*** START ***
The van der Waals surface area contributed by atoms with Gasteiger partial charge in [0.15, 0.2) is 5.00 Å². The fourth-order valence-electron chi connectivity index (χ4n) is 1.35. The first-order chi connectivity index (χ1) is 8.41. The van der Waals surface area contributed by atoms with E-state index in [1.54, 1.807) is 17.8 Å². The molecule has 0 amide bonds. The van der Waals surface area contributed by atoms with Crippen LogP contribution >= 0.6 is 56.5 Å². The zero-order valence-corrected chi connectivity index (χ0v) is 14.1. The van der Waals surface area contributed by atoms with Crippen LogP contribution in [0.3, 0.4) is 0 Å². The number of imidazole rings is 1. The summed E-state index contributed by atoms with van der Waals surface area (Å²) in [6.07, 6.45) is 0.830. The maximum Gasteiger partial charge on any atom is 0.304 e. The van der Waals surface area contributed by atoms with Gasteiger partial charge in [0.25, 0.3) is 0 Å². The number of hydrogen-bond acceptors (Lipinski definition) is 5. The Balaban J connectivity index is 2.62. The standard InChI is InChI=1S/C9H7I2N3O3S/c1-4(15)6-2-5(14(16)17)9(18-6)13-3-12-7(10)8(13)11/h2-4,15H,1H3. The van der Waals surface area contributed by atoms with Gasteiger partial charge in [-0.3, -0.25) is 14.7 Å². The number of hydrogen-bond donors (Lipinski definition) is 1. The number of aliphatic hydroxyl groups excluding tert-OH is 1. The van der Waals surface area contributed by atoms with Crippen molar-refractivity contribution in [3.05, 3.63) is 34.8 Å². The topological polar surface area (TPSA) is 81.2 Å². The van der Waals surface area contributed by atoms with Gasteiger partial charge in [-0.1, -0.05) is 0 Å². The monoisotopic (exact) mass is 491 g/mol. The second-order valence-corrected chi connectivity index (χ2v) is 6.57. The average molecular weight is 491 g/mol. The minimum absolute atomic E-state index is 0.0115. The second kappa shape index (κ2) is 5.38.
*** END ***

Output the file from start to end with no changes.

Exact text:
The van der Waals surface area contributed by atoms with Gasteiger partial charge in [0.15, 0.2) is 5.00 Å². The fourth-order valence-electron chi connectivity index (χ4n) is 1.35. The first-order chi connectivity index (χ1) is 8.41. The van der Waals surface area contributed by atoms with E-state index in [1.54, 1.807) is 17.8 Å². The molecule has 0 amide bonds. The van der Waals surface area contributed by atoms with Crippen LogP contribution >= 0.6 is 56.5 Å². The zero-order valence-corrected chi connectivity index (χ0v) is 14.1. The van der Waals surface area contributed by atoms with Crippen LogP contribution in [0.3, 0.4) is 0 Å². The number of imidazole rings is 1. The summed E-state index contributed by atoms with van der Waals surface area (Å²) in [6.07, 6.45) is 0.830. The maximum Gasteiger partial charge on any atom is 0.304 e. The van der Waals surface area contributed by atoms with Gasteiger partial charge in [0.25, 0.3) is 0 Å². The number of hydrogen-bond acceptors (Lipinski definition) is 5. The Balaban J connectivity index is 2.62. The standard InChI is InChI=1S/C9H7I2N3O3S/c1-4(15)6-2-5(14(16)17)9(18-6)13-3-12-7(10)8(13)11/h2-4,15H,1H3. The van der Waals surface area contributed by atoms with Gasteiger partial charge in [-0.3, -0.25) is 14.7 Å². The number of hydrogen-bond donors (Lipinski definition) is 1. The number of aliphatic hydroxyl groups excluding tert-OH is 1. The van der Waals surface area contributed by atoms with Crippen molar-refractivity contribution in [3.05, 3.63) is 34.8 Å². The topological polar surface area (TPSA) is 81.2 Å². The van der Waals surface area contributed by atoms with Gasteiger partial charge in [-0.1, -0.05) is 0 Å². The monoisotopic (exact) mass is 491 g/mol. The second-order valence-corrected chi connectivity index (χ2v) is 6.57. The average molecular weight is 491 g/mol. The minimum absolute atomic E-state index is 0.0115. The second kappa shape index (κ2) is 5.38.